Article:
Commission and Member States Improve Criteria for Hazardous Chemicals | WWF

Commission and Member States Improve Criteria for Hazardous Chemicals

Posted on 23 September 2010    
A growing number of boys are born with malformed genitals
© WWF / Martin HARVEY
Brussels, Belgium – Earlier this week the European Commission and Member States decided to improve the approach for identifying chemicals with hazardous properties which are long lasting (persistent) or build up in wildlife and humans (bioaccumulative).

Better criteria for chemicals with (very) persistent, (very) bioaccumulative and toxic (PBT/vPvB) properties, were adopted under the EU’s chemical legislation REACH. The previous criteria was considered inadequate by many Member States, the EU Parliament and NGOs because many relevant hazardous chemicals would have been overlooked.

Many chemicals with these problematic properties are still used in production processes and consumer goods and scientists have not only found them contaminating wildlife such as seals, whales, dolphins, polar bears and birds but also humans, including children. They are being passed on from mother to child, down the generations, and even if releases are stopped now, because of their persistence, exposure will continue for many years to come.

The draft Commission regulation still has to be approved by the European Parliament and is expected to enter into force early 2011. Companies will then have to apply the revised PBT criteria in their chemical safety assessments under REACH and have to update their chemical assessments within two years. EU governments and the EU Commission can nominate PBT chemicals for the REACH ‘candidate list’ in the authorisation procedure and thereby ensure their replacement or tough restrictions over their usage.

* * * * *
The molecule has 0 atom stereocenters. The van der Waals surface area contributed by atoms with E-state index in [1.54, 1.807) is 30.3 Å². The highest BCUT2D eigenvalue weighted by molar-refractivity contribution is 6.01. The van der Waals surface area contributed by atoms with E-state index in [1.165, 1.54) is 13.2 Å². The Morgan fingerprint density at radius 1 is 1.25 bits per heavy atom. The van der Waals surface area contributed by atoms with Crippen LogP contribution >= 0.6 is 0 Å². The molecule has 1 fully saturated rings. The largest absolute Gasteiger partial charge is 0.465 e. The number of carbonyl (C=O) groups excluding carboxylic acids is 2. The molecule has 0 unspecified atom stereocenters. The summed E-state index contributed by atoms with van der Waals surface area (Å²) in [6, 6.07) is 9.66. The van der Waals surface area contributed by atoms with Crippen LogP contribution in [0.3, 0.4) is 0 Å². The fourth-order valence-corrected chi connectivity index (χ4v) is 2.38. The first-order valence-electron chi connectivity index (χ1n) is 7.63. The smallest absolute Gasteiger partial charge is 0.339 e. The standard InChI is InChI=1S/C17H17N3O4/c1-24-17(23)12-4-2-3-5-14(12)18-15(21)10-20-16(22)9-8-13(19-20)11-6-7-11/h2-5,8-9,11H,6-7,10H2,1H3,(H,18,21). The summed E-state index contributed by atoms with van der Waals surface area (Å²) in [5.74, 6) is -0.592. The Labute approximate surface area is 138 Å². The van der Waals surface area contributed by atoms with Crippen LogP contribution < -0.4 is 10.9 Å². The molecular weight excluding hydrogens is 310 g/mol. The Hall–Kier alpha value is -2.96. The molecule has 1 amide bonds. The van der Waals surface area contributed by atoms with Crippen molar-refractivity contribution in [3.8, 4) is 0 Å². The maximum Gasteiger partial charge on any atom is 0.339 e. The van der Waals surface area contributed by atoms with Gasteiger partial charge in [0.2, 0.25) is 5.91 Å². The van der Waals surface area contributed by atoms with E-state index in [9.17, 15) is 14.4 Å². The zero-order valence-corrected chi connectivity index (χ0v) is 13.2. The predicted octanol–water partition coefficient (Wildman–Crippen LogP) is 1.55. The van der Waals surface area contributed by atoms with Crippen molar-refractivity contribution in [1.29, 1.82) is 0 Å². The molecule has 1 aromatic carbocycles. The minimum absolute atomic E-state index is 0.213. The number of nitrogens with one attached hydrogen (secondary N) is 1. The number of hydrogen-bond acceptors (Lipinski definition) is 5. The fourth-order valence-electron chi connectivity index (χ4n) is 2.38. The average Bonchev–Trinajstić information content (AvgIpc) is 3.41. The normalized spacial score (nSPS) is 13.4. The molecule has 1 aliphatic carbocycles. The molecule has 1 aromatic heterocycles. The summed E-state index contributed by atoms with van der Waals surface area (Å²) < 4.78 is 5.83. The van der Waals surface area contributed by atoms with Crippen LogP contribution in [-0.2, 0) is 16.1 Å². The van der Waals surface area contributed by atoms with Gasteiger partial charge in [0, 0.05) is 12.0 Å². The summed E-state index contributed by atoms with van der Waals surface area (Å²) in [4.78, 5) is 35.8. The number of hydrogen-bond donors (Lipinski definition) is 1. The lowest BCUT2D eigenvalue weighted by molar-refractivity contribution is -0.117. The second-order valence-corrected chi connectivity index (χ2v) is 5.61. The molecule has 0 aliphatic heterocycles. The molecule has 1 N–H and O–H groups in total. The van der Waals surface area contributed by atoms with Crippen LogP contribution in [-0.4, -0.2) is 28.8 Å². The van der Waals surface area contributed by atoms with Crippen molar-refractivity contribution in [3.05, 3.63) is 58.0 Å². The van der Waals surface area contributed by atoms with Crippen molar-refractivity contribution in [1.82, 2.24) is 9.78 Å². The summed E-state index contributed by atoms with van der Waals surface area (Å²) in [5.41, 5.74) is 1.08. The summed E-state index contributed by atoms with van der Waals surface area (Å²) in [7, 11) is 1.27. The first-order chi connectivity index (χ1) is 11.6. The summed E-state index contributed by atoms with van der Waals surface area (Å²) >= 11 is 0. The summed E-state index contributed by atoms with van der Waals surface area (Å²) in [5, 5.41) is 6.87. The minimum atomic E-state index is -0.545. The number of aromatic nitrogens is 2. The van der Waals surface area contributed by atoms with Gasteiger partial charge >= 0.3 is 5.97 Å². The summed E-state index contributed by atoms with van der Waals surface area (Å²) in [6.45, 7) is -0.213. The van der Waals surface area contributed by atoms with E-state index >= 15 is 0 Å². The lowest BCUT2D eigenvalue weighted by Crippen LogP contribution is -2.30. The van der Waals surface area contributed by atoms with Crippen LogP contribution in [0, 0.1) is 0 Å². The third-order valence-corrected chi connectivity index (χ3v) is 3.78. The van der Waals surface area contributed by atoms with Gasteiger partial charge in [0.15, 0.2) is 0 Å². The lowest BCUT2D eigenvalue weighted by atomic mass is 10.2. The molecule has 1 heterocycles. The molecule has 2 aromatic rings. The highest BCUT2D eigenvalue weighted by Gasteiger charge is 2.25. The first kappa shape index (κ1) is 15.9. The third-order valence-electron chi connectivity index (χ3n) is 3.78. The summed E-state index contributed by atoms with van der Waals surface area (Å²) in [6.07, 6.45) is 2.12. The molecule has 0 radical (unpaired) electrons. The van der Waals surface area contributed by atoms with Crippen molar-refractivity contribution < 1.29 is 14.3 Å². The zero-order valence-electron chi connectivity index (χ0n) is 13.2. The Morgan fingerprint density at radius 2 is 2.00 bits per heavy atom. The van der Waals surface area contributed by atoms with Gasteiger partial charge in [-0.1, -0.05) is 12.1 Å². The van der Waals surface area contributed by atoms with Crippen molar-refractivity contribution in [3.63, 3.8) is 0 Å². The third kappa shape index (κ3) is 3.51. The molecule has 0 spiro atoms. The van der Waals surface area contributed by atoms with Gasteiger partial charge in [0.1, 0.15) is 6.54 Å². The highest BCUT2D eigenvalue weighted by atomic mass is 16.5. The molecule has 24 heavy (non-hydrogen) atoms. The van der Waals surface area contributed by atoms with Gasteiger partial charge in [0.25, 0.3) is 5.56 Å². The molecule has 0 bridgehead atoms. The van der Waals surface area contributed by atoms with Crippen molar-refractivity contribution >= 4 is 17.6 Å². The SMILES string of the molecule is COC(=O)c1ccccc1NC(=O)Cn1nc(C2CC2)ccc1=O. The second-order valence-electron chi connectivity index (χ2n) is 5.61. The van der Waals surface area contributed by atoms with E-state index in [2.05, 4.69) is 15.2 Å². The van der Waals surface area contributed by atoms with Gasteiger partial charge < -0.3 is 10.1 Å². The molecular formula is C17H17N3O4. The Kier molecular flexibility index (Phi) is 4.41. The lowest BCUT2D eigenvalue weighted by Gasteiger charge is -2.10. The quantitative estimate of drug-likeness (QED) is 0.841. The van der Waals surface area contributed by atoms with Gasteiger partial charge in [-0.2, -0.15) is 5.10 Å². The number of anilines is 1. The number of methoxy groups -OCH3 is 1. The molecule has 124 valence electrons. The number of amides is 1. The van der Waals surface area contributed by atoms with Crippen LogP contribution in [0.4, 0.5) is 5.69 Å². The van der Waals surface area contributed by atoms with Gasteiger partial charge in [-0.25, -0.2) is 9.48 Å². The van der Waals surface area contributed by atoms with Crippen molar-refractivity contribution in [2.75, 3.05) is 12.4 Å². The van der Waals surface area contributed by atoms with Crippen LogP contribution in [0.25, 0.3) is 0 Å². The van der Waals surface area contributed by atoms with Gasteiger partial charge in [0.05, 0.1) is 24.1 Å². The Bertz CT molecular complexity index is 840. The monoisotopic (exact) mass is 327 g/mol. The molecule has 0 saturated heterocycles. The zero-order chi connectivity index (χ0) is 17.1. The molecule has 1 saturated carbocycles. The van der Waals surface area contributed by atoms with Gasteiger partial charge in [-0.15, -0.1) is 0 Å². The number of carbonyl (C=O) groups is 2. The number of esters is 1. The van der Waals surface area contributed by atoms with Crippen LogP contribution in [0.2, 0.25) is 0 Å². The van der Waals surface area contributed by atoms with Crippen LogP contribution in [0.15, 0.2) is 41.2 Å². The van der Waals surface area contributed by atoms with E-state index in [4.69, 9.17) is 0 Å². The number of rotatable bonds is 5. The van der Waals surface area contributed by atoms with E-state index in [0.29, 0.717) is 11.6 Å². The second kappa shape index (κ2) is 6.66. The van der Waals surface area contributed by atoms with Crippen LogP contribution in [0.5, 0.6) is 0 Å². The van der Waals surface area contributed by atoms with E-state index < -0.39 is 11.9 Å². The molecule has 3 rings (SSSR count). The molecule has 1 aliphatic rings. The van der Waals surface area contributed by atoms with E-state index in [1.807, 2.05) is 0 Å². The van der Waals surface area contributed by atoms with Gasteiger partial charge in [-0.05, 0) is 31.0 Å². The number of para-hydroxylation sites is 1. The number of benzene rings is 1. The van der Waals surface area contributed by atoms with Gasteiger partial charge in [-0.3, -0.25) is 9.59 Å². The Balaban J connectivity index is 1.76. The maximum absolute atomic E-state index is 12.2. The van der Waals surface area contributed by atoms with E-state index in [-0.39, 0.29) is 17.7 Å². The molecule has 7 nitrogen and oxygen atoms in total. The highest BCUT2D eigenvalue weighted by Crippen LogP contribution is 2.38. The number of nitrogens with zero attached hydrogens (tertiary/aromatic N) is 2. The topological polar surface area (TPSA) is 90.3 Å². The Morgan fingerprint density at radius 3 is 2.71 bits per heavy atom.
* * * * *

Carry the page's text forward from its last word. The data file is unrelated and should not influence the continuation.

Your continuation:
'Although the decision has been long overdue, we are pleased to see it provides a better basis for controls and the replacement of these chemicals which represent an invisible burden and a risk to wildlife and people,' said Ninja Reineke, Senior Policy Officer at WWF’s European Policy Office.

‘Now Member States and the Commission need to step up their efforts in implementing controls over these unwanted substances. Companies are well advised to replace them now with safer alternatives.’

For further information:
Ninja Reineke, Senior Policy Officer, Chemicals, WWF European Policy Office
Tel: +32 2 740 09 26

Stefania Campogianni, Press Officer, WWF European Policy Office
Tel: +32 2 743 88 15

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